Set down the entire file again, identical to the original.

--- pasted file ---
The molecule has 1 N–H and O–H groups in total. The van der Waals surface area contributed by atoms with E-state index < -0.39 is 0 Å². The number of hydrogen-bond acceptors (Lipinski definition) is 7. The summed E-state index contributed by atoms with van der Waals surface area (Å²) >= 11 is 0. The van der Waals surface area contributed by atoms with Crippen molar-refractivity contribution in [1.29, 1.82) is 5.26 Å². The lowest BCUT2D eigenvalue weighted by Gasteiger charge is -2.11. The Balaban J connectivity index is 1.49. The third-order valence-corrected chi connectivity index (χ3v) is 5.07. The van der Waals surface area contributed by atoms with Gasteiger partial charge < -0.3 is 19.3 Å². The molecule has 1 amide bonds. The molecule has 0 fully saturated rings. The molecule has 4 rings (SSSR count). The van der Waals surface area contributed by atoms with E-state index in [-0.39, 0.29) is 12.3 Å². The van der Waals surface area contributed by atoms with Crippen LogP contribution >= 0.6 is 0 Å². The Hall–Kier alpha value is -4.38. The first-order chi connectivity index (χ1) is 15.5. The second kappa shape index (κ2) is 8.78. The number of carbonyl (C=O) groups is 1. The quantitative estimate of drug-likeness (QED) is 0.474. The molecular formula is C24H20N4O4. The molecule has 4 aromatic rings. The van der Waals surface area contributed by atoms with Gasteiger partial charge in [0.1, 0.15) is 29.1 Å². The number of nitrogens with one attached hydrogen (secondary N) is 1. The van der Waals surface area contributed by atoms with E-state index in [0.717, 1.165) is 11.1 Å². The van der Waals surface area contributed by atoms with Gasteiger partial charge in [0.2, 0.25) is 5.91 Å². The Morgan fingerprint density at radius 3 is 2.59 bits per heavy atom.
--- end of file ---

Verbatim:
The molecule has 1 N–H and O–H groups in total. The van der Waals surface area contributed by atoms with E-state index < -0.39 is 0 Å². The number of hydrogen-bond acceptors (Lipinski definition) is 7. The summed E-state index contributed by atoms with van der Waals surface area (Å²) >= 11 is 0. The van der Waals surface area contributed by atoms with Crippen molar-refractivity contribution in [1.29, 1.82) is 5.26 Å². The lowest BCUT2D eigenvalue weighted by Gasteiger charge is -2.11. The Balaban J connectivity index is 1.49. The third-order valence-corrected chi connectivity index (χ3v) is 5.07. The van der Waals surface area contributed by atoms with Gasteiger partial charge < -0.3 is 19.3 Å². The molecule has 1 amide bonds. The molecule has 0 fully saturated rings. The molecule has 4 rings (SSSR count). The van der Waals surface area contributed by atoms with E-state index in [-0.39, 0.29) is 12.3 Å². The van der Waals surface area contributed by atoms with Crippen LogP contribution >= 0.6 is 0 Å². The Hall–Kier alpha value is -4.38. The first-order chi connectivity index (χ1) is 15.5. The second kappa shape index (κ2) is 8.78. The number of carbonyl (C=O) groups is 1. The quantitative estimate of drug-likeness (QED) is 0.474. The molecular formula is C24H20N4O4. The molecule has 4 aromatic rings. The van der Waals surface area contributed by atoms with Gasteiger partial charge in [0.1, 0.15) is 29.1 Å². The number of nitrogens with one attached hydrogen (secondary N) is 1. The van der Waals surface area contributed by atoms with E-state index in [0.717, 1.165) is 11.1 Å². The van der Waals surface area contributed by atoms with Gasteiger partial charge in [0.2, 0.25) is 5.91 Å². The Morgan fingerprint density at radius 3 is 2.59 bits per heavy atom.